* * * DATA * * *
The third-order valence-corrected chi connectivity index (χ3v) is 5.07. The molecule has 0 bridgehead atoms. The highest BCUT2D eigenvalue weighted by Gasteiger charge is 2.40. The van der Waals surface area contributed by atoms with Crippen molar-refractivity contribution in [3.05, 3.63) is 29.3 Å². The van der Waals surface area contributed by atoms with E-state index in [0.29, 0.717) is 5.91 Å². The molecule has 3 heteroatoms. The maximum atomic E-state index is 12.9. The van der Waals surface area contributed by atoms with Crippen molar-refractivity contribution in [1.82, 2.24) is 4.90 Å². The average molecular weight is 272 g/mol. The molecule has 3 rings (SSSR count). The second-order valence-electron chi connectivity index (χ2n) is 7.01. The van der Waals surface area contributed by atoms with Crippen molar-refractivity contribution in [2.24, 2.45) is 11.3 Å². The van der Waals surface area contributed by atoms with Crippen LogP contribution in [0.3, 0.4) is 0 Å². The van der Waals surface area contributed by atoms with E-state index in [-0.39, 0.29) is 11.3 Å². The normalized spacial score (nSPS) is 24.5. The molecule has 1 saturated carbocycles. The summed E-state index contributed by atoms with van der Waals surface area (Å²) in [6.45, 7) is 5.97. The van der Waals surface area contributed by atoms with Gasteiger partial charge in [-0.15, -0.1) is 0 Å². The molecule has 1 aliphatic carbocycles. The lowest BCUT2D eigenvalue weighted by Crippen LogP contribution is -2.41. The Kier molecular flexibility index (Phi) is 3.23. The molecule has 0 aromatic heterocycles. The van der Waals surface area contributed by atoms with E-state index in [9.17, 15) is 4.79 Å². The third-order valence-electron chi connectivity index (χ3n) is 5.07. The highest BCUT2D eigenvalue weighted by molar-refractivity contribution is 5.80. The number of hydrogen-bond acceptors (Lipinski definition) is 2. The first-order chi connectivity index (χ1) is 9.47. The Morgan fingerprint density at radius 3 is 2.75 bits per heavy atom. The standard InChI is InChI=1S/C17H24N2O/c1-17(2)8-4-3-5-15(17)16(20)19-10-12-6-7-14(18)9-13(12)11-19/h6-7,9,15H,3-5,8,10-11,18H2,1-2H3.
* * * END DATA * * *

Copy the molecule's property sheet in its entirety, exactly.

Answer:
The third-order valence-corrected chi connectivity index (χ3v) is 5.07. The molecule has 0 bridgehead atoms. The highest BCUT2D eigenvalue weighted by Gasteiger charge is 2.40. The van der Waals surface area contributed by atoms with Crippen molar-refractivity contribution in [3.05, 3.63) is 29.3 Å². The van der Waals surface area contributed by atoms with E-state index in [0.29, 0.717) is 5.91 Å². The molecule has 3 heteroatoms. The maximum atomic E-state index is 12.9. The van der Waals surface area contributed by atoms with Crippen molar-refractivity contribution in [1.82, 2.24) is 4.90 Å². The average molecular weight is 272 g/mol. The molecule has 3 rings (SSSR count). The second-order valence-electron chi connectivity index (χ2n) is 7.01. The van der Waals surface area contributed by atoms with Crippen molar-refractivity contribution in [2.24, 2.45) is 11.3 Å². The van der Waals surface area contributed by atoms with Crippen LogP contribution in [0.3, 0.4) is 0 Å². The van der Waals surface area contributed by atoms with E-state index in [-0.39, 0.29) is 11.3 Å². The normalized spacial score (nSPS) is 24.5. The molecule has 1 saturated carbocycles. The summed E-state index contributed by atoms with van der Waals surface area (Å²) in [6.45, 7) is 5.97. The van der Waals surface area contributed by atoms with Gasteiger partial charge in [-0.15, -0.1) is 0 Å². The molecule has 1 aliphatic carbocycles. The lowest BCUT2D eigenvalue weighted by Crippen LogP contribution is -2.41. The Kier molecular flexibility index (Phi) is 3.23. The molecule has 0 aromatic heterocycles. The van der Waals surface area contributed by atoms with E-state index in [9.17, 15) is 4.79 Å². The third-order valence-electron chi connectivity index (χ3n) is 5.07. The highest BCUT2D eigenvalue weighted by molar-refractivity contribution is 5.80. The number of hydrogen-bond acceptors (Lipinski definition) is 2. The first-order chi connectivity index (χ1) is 9.47. The Morgan fingerprint density at radius 3 is 2.75 bits per heavy atom. The standard InChI is InChI=1S/C17H24N2O/c1-17(2)8-4-3-5-15(17)16(20)19-10-12-6-7-14(18)9-13(12)11-19/h6-7,9,15H,3-5,8,10-11,18H2,1-2H3.